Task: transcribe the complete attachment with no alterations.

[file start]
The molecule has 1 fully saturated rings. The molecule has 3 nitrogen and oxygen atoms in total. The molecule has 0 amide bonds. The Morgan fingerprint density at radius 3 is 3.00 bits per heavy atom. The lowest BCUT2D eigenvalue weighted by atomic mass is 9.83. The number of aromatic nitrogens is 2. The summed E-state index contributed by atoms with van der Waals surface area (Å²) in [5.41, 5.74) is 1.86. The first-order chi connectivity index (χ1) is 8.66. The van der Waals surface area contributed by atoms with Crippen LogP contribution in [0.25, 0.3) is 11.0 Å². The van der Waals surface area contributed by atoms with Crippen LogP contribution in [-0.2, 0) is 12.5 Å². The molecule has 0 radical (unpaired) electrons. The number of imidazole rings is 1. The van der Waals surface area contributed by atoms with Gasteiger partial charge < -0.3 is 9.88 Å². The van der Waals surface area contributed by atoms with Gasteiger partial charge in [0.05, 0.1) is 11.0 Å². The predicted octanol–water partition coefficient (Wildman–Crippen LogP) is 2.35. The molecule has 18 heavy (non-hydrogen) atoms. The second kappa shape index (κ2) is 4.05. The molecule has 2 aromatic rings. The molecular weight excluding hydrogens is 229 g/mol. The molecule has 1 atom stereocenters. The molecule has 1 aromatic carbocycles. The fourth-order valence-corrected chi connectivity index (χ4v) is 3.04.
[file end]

The molecule has 1 fully saturated rings. The molecule has 3 nitrogen and oxygen atoms in total. The molecule has 0 amide bonds. The Morgan fingerprint density at radius 3 is 3.00 bits per heavy atom. The lowest BCUT2D eigenvalue weighted by atomic mass is 9.83. The number of aromatic nitrogens is 2. The summed E-state index contributed by atoms with van der Waals surface area (Å²) in [5.41, 5.74) is 1.86. The first-order chi connectivity index (χ1) is 8.66. The van der Waals surface area contributed by atoms with Crippen LogP contribution in [0.25, 0.3) is 11.0 Å². The van der Waals surface area contributed by atoms with Crippen LogP contribution in [-0.2, 0) is 12.5 Å². The molecule has 0 radical (unpaired) electrons. The number of imidazole rings is 1. The van der Waals surface area contributed by atoms with Gasteiger partial charge < -0.3 is 9.88 Å². The van der Waals surface area contributed by atoms with Gasteiger partial charge in [0.05, 0.1) is 11.0 Å². The predicted octanol–water partition coefficient (Wildman–Crippen LogP) is 2.35. The molecule has 18 heavy (non-hydrogen) atoms. The second kappa shape index (κ2) is 4.05. The molecule has 2 aromatic rings. The molecular weight excluding hydrogens is 229 g/mol. The molecule has 1 atom stereocenters. The molecule has 1 aromatic carbocycles. The fourth-order valence-corrected chi connectivity index (χ4v) is 3.04.